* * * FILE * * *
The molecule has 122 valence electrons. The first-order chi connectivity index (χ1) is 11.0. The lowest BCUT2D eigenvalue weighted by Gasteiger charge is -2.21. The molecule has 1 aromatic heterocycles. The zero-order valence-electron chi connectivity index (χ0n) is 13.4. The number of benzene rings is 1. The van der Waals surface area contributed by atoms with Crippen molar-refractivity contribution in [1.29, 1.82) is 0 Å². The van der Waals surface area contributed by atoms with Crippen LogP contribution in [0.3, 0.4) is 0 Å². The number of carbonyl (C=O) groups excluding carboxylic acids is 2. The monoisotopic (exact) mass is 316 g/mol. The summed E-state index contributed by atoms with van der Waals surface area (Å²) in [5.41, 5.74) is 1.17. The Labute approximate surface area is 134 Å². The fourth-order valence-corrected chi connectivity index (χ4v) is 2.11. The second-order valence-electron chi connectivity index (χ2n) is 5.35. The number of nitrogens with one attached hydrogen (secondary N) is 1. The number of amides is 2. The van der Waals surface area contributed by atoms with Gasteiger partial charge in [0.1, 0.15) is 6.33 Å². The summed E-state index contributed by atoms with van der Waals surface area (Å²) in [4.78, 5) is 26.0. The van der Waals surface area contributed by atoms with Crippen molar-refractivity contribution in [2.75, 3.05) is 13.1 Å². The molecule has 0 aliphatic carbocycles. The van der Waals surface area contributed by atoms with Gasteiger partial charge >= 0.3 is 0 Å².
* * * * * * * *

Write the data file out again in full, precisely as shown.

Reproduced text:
The molecule has 122 valence electrons. The first-order chi connectivity index (χ1) is 11.0. The lowest BCUT2D eigenvalue weighted by Gasteiger charge is -2.21. The molecule has 1 aromatic heterocycles. The zero-order valence-electron chi connectivity index (χ0n) is 13.4. The number of benzene rings is 1. The van der Waals surface area contributed by atoms with Crippen molar-refractivity contribution in [1.29, 1.82) is 0 Å². The van der Waals surface area contributed by atoms with Crippen LogP contribution in [0.3, 0.4) is 0 Å². The number of carbonyl (C=O) groups excluding carboxylic acids is 2. The monoisotopic (exact) mass is 316 g/mol. The summed E-state index contributed by atoms with van der Waals surface area (Å²) in [5.41, 5.74) is 1.17. The Labute approximate surface area is 134 Å². The fourth-order valence-corrected chi connectivity index (χ4v) is 2.11. The second-order valence-electron chi connectivity index (χ2n) is 5.35. The number of nitrogens with one attached hydrogen (secondary N) is 1. The number of amides is 2. The van der Waals surface area contributed by atoms with Gasteiger partial charge in [0.1, 0.15) is 6.33 Å². The summed E-state index contributed by atoms with van der Waals surface area (Å²) in [4.78, 5) is 26.0. The van der Waals surface area contributed by atoms with Crippen molar-refractivity contribution in [2.75, 3.05) is 13.1 Å². The molecule has 0 aliphatic carbocycles. The van der Waals surface area contributed by atoms with Gasteiger partial charge >= 0.3 is 0 Å².